January 28, 2019 0 Comment

Russia, having fallen behind in societal development, looked to the other, more prominent empires in Europe to elevate its status. To reform and modernize Russia, leader Peter the Great looked to European styles and customs to accomplish this. Seeking to modernize Russia, he travelled throughout Europe to learn their customs and implemented them onto his people, he promoted foreign relations and created factories to contribute to trade, as well as acted as an example for his people to follow.
In Peter’s
attempt to modernize Russia, he begins by travelling throughout Europe to learn their customs and traditions, and using what he learned, and implemented these new customs onto the people of Russia. These customs are things such as the education of Russian nobility and their children, forcing European dress, as well as forcing the removal of traditional Russian beards, punishable by tax. The efforts of Peter
are noted by Bishop Burnet of England, as he notes that Peter was “desirous to
understand our doctrin
e. . . resolved to encourage learning and to polish his people” (DOC 1). The
motives of Peter
‘s travels are made clear, as described, he sought to educate himself on the customs of
successful nations for the betterment of his people. The author of this document being Bishop Burnet of England is significant because, being an outside party not directly affiliated with Peter, he conveys with certainty that Peter
‘s motives were indeed for the betterment of his people as described in his own
personal account of Peter. The actions that Peter took in his reform of Russia are relayed more specifically in his various decrees, such as his requirement of education for Russian nobles, as he says that nobility should be educated in subjects such as mathematics (DOC 2). Another decree made by Peter relays his requirement of wearing western-style clothes, in which he declares that all men and women of societal importance should dress in a European style, and forbids the production and sale of traditional Russian clothing (DOC 4). The author of both documents 2 and 4 being Peter himself is significant because he is the direct source of these laws, creating a sense of transparency between him and his people and their understanding of the new laws. This transparency prevents uprisings or rebellions of his people, making his attempts at the modernization of Russia more effective. In addition to implementing laws on education and western-style clothing, Peter also ordered the men of Russia to shave their beards, which were a traditional Russian staple in order to offer a physical representation of the modernization of Russia (DOC 6). Men, if they still had their beards, were forced to pay a tax, and this ban on the traditional Russian beard caused mixed reactions, most of those upset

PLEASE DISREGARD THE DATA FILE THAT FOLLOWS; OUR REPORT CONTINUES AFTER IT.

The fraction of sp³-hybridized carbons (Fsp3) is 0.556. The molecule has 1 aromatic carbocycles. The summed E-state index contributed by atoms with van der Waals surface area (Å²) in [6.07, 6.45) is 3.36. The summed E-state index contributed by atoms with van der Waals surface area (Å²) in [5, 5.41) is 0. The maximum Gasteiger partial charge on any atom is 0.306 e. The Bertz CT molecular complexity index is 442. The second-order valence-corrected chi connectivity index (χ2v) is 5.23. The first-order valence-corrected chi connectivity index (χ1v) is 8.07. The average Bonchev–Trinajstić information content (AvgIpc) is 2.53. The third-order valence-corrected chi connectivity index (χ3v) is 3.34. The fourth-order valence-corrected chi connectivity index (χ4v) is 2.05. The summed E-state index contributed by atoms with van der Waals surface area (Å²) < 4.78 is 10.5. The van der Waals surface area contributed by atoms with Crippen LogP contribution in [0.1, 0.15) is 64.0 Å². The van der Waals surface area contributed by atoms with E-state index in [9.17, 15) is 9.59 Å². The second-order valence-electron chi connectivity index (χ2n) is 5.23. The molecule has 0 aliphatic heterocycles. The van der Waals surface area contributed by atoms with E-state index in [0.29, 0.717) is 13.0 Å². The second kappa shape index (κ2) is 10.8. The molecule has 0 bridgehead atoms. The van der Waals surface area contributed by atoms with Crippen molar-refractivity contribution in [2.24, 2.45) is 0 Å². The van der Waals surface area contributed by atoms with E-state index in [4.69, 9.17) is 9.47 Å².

Claudia White Peter the Great DBQ Due 3/28/17 were older and more traditional, those accepting of the new rule were younger and more open to the new changes in Russia (DOC 6). Peter, in his efforts to display the modern nature of Russia, built the city of St. Petersburg in the Baroque style which was popular in Europe. The city eventually became a symbol for Russian power and acted as its capital. Peter, learning from his European travels, implemented various laws seeking to modernize Russia, such as requiring the education of nobles, forcing European dress and the shaving of traditional Russian beards, all of which signaled to other countries the upcoming prominence of Russia. Peter, in his mission to make Russia a national contender, promoted trade with foreign nations, and to improve their ability to trade, established factories to increase production. Peter made a decree on foreigners in which he promotes the presence of foreign trade partners for the betterment of Russia, in that foreigners will offer insight and knowledge to which Russia was previously ignorant (DOC 3). The author of this document being Peter himself offers a sense of transparency and clarity with the people of Russia, as seen with documents 2 and 4 the people are in direct communication with their leader and understand the motives behind his actions which are explicitly stated and are for the betterment of the